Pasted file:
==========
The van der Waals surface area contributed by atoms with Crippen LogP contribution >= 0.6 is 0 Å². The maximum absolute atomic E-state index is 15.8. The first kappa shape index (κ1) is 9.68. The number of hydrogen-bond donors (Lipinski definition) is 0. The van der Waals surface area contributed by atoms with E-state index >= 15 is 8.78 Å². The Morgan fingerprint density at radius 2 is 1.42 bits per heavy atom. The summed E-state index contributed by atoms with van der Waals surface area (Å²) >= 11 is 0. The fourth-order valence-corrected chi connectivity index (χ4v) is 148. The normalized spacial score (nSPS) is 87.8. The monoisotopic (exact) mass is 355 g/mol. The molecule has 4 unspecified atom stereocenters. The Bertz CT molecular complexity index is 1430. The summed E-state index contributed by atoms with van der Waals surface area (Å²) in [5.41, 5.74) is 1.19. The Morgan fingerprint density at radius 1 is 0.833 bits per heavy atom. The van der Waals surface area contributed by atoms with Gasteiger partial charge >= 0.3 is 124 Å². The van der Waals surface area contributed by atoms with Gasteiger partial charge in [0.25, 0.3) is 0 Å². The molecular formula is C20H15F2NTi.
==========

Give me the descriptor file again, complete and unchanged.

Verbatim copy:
The van der Waals surface area contributed by atoms with Crippen LogP contribution >= 0.6 is 0 Å². The maximum absolute atomic E-state index is 15.8. The first kappa shape index (κ1) is 9.68. The number of hydrogen-bond donors (Lipinski definition) is 0. The van der Waals surface area contributed by atoms with E-state index >= 15 is 8.78 Å². The Morgan fingerprint density at radius 2 is 1.42 bits per heavy atom. The summed E-state index contributed by atoms with van der Waals surface area (Å²) >= 11 is 0. The fourth-order valence-corrected chi connectivity index (χ4v) is 148. The normalized spacial score (nSPS) is 87.8. The monoisotopic (exact) mass is 355 g/mol. The molecule has 4 unspecified atom stereocenters. The Bertz CT molecular complexity index is 1430. The summed E-state index contributed by atoms with van der Waals surface area (Å²) in [5.41, 5.74) is 1.19. The Morgan fingerprint density at radius 1 is 0.833 bits per heavy atom. The van der Waals surface area contributed by atoms with Gasteiger partial charge >= 0.3 is 124 Å². The van der Waals surface area contributed by atoms with Gasteiger partial charge in [0.25, 0.3) is 0 Å². The molecular formula is C20H15F2NTi.